What if everyone did it?

This question is called Kant’s categorical imperative. We use this theory for things that are convenient for us and not for everything. When it comes to saving money for the future, we usually do not ask this question – what if everyone saved their earnings and not spend at all? We usually take it as a given that everyone spends their money to live in the present and be a consumer.

Since careerism and consumerism go hand in hand, one of the questions I am interested in knowing is what if everyone stopped having careers.

Perception supercedes expression

I came across an interesting article that talked about a yogi’s perspective on marketing. Our education system and the internet has made today’s world the age of expression and not perception. We are enhancing our activities without is trying to improve our capabilities. As a result, we live in a world where confidence rules over clarity.  Our adverts are an example of this.

We have been taught to be too goal-oriented, and consequently, we consider everything as a means to an end and not an end in itself. Goals must be a side effect of the process and not vice-versa. If we become too goal-oriented, our goals are decided by other’s capabilities. Keeping up with the Joneses becomes the norm, hence. We will never think of the other possibilities we could have done. Instead, we merely follow what our neighbors do. Since marketing focuses on people’s wants and not the needs, we had to do ‘marketing.’

Focus is a consequence of involvement

When we are asked to focus on something, we consider focus as an act in itself. That’s why we find it so hard to concentrate on something for a long time. Our social media and smartphone indulgence aren’t helping us either.

But, here is a better strategy to practice concentrationgetting involved. When we are not involved and passively engaged in something we find it hard to concentrate for a long time. However, involvement can make this much easier.

Just like how our actions are a consequence of expression of ourselves and our joy, the focus is a consequence of our involvement.

Making our gut smarter

More often than not we keep hearing that “trust your instincts.” While that works sometimes, what is important here is to make our instincts or guts smarter. Then, it makes sense to trust our instincts. So, how can we do this?

The more we practice something, the better we become at doing that thing. Similarly, we need to practice listening to our instincts often enough, so it gets smarter over time. Here are some ways to making our guts brighter:

  1. Practicing in private making a judgment call on something. Blogs are a great way to do this. They are also, free.
  2. Volunteering for a non-profit is another excellent way to do practice making judgments. It’s extremely low risk.
  3. Finding out a peer group to sharing and talking through your instincts so that they are no longer your instincts.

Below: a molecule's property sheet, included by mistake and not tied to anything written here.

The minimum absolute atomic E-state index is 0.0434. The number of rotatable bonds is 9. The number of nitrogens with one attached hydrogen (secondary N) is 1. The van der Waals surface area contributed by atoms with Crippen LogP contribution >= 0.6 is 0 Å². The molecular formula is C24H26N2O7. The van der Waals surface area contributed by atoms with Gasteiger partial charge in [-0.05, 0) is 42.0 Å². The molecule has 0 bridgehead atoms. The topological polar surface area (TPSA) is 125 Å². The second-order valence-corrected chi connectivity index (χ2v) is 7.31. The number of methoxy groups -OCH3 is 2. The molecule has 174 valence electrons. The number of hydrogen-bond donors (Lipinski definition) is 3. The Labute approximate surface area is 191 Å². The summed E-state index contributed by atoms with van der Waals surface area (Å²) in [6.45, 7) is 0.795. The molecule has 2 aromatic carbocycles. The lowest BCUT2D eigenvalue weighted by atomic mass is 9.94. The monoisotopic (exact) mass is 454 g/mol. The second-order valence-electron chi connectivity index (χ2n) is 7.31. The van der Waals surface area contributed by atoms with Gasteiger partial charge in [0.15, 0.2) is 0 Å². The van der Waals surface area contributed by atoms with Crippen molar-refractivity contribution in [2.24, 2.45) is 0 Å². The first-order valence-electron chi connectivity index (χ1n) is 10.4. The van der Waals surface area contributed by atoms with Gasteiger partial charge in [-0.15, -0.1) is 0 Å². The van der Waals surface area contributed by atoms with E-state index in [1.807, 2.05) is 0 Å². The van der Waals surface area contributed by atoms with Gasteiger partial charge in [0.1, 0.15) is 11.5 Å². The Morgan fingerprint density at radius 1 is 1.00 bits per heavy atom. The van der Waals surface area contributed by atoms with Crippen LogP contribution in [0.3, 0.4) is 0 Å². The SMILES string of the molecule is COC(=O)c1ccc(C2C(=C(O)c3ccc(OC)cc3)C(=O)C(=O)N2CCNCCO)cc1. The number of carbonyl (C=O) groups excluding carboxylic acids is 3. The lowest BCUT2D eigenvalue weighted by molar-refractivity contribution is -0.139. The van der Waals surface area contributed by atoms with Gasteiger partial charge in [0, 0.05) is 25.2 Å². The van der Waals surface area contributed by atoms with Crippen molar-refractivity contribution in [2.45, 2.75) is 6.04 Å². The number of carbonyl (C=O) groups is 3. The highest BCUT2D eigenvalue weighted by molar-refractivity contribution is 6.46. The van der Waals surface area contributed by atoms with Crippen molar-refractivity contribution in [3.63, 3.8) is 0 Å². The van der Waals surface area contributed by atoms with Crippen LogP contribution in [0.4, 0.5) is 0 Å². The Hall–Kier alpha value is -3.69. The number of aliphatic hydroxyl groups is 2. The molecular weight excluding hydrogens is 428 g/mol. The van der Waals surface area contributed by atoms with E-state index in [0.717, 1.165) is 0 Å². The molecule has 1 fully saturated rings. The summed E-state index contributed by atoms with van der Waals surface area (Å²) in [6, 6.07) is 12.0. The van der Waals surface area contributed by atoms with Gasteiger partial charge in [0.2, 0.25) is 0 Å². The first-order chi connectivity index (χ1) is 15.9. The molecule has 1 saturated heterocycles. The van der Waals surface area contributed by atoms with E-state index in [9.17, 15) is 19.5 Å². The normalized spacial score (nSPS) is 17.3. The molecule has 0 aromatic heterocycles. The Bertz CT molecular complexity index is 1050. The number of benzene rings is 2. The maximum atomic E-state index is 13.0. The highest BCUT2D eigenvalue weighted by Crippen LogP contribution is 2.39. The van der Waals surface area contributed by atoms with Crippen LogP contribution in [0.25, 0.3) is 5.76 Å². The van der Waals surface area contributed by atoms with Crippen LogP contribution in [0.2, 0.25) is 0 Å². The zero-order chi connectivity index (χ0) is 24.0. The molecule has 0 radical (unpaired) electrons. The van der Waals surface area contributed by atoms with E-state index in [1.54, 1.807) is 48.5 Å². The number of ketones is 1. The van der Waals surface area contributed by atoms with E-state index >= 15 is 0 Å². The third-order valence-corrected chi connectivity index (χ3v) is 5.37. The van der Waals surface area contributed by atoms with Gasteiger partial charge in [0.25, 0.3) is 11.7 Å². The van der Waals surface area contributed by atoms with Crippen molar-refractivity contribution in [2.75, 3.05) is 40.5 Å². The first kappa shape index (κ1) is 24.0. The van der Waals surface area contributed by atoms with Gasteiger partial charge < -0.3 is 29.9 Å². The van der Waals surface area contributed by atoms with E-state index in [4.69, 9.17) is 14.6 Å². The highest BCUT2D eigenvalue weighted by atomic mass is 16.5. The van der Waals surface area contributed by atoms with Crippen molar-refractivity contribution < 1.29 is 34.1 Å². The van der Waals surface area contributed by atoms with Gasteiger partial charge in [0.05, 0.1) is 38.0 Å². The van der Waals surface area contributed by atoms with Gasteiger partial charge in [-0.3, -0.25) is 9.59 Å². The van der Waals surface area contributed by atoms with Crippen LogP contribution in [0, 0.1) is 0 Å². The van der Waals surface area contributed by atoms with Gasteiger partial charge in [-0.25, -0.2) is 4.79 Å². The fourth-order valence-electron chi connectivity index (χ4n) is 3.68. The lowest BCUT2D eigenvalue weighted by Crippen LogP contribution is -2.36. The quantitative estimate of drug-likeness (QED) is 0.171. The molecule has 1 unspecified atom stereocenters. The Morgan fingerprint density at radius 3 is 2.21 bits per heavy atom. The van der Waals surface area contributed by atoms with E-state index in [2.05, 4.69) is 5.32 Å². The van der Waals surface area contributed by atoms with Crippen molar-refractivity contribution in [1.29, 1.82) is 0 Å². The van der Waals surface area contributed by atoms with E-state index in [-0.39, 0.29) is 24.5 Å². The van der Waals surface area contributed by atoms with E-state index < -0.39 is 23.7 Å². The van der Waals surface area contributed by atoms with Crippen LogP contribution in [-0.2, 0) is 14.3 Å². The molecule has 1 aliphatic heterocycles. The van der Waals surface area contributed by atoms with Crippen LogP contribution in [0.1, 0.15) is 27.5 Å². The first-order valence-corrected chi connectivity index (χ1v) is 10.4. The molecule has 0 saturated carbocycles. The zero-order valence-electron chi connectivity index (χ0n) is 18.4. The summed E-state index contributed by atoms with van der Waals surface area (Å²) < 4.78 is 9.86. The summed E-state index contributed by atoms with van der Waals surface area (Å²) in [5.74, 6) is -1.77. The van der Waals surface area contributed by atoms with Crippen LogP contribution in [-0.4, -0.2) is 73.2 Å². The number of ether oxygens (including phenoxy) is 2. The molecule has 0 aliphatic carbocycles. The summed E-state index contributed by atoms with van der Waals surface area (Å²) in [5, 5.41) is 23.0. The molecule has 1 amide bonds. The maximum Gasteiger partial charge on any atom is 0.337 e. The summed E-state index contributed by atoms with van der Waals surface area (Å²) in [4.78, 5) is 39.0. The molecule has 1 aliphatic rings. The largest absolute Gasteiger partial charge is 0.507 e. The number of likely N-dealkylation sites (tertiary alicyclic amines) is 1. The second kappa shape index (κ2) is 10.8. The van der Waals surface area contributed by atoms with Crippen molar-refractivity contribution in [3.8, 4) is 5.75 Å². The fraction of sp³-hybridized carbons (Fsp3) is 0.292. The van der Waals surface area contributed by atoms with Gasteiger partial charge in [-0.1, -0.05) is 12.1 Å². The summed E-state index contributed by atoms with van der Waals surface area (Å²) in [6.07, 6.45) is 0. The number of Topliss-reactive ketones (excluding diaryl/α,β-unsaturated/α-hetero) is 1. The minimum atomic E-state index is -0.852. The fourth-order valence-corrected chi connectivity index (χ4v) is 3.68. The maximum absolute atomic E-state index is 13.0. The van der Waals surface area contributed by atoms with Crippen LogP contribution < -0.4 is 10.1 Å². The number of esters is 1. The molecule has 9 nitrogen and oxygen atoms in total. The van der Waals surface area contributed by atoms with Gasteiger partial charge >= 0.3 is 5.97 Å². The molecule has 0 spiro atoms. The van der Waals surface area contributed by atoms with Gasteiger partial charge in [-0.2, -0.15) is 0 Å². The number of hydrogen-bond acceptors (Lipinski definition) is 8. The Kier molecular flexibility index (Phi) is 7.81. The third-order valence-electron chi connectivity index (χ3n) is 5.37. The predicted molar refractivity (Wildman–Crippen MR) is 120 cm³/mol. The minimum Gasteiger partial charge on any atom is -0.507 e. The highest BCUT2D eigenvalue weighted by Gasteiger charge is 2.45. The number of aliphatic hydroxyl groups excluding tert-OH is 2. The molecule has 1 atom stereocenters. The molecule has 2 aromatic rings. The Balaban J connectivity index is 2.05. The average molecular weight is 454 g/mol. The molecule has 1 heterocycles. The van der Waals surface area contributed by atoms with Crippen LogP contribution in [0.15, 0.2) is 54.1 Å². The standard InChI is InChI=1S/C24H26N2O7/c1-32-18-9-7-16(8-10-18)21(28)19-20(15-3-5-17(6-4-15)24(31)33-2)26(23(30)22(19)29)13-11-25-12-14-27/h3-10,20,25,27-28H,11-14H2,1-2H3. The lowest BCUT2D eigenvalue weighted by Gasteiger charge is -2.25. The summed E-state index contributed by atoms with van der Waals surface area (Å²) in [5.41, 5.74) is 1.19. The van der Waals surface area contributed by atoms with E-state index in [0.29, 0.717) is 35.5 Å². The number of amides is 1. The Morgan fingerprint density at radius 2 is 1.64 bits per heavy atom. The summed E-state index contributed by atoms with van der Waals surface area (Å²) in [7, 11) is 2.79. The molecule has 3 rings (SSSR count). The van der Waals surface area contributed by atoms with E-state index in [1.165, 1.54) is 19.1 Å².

Education for transformation and destruction

Anything that has the power to transform our lives can also, cause destruction to our lives. For instance, electricity has transformed our lives yet it can cause destruction. Similarly, education can either transform or bring destruction depending on what we are being educated on. Global warming is a stark example of this.

If you think about it, are educated people or uneducated people ruining the planet? I am sure we have a unanimous answer here.

Competence triumphs passion

While we have been taught to dream, aspire, have ambitions, be passionate, and set goals since childhood, not many of us have been taught to focus more on cultivating our competence and skillset.

Our education system is to be blamed for this as it churns out “educated” people to serve a larger economic engine by making us all cogs in the machine.  The system is too much goal-oriented and it enhances our ego and desires but, never encourages us to keep learning to improve our competence and aptitude. As a result, we feel stressed out in the competition. A competent person will never feel stressed out amidst the competition.

Passion and desires without the necessary aptitude and competence will burn us down eventually. It will make us feel envious towards other successful people and is not helpful to us in any way.

It’s always a better strategy to work on constantly outsmarting ourselves instead of simply being passionate. It follows that working right is always better than finding the right work.


Self-awareness for a holistic problem-solving

Many of us are extremely good at providing cosmetic fixes to problems that humanity faces. While some of the fixes such as pain management in medical care are amazing, many fixes are merely cosmetic in the sense that they are symptomatic treatments and doesn’t necessarily remove the cause.
Any problem that can be perceived by our five senses is wonderfully solved using cosmetic fixes. For instance, in the US, waste disposal problem is well organized where trash bins are kept and emptied regularly. A more holistic approach resulting is a permanent fix would be to minimize waste generation by reducing overall consumption, which is yet to happen.
Similarly, modern medicine focuses more on treating the symptoms by finding and making easy access to drugs whereas a more holistic approach would be to eliminate the cause itself by ensuring easy access to quality food, air, and water.
We need to see and understand beyond what our five senses can perceive to find holistic solutions to humanity’s problems. It begins with self-awareness.